Without proper pressure, the steering engine was ineffective.
Many of the higher floors were more or less demolished–usually more. These would have been condos had ‘The Arcade’ project come to fruition. Now there are simply wide open floors punctuated only by pillars and meaningless hallways.
The ’59’ is just a reference to that work station. Unfortunately the scrappers beat me to this machine–there was not much left besides the 2-ton shell and this control panel.
The corners of these buildings are inscribed by a century of bored rail workers and delivery drivers. Pictured is the southeast corner of the Twohy, which is typical of mercantiles.
These long curved corridors connected the wards. Locked doors on both of their ends were a security and comfort feature. Sounds and people would be sealed in their respective wards, as the hallways would act like beautiful airlocks; they were so long that it was unlikely that doors would be open on both sides at the same time. Portra 160.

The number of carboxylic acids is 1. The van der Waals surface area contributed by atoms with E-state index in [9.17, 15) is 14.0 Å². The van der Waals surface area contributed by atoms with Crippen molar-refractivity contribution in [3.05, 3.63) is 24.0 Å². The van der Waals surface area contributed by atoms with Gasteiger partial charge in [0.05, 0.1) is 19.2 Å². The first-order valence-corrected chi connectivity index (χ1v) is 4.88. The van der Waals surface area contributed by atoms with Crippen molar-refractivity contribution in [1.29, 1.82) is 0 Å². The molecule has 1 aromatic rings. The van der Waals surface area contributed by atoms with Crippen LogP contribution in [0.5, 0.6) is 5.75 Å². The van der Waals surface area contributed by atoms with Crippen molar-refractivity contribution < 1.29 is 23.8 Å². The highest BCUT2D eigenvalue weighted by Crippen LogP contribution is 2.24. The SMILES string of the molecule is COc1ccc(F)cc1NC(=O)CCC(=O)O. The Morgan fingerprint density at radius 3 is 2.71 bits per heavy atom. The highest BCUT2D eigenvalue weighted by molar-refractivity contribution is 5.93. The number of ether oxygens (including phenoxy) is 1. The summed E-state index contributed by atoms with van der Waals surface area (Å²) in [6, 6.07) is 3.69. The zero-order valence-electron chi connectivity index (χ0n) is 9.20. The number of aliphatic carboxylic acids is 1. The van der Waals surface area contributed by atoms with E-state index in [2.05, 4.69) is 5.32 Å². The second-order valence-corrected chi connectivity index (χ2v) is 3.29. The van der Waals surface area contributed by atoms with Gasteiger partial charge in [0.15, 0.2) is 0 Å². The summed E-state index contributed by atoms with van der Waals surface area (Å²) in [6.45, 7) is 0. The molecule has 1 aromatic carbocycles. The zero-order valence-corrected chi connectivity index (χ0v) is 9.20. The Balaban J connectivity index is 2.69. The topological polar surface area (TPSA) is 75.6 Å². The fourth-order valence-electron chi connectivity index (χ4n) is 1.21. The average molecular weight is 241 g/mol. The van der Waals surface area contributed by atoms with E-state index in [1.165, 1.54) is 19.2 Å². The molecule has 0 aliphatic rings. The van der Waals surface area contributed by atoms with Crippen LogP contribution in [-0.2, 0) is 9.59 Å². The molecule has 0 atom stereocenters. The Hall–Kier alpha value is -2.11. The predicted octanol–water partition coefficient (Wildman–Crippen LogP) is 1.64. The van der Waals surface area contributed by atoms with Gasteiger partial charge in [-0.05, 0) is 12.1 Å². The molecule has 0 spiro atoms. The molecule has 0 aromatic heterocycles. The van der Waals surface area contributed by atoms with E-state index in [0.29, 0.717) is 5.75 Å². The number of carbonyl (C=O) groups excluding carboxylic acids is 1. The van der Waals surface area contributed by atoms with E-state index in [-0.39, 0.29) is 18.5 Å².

A wimpy crane by most standards, only suitable for moving around parts of steam turbines.
Looking down range. You can tell where most of the rounds hit by the dark marks in the wall.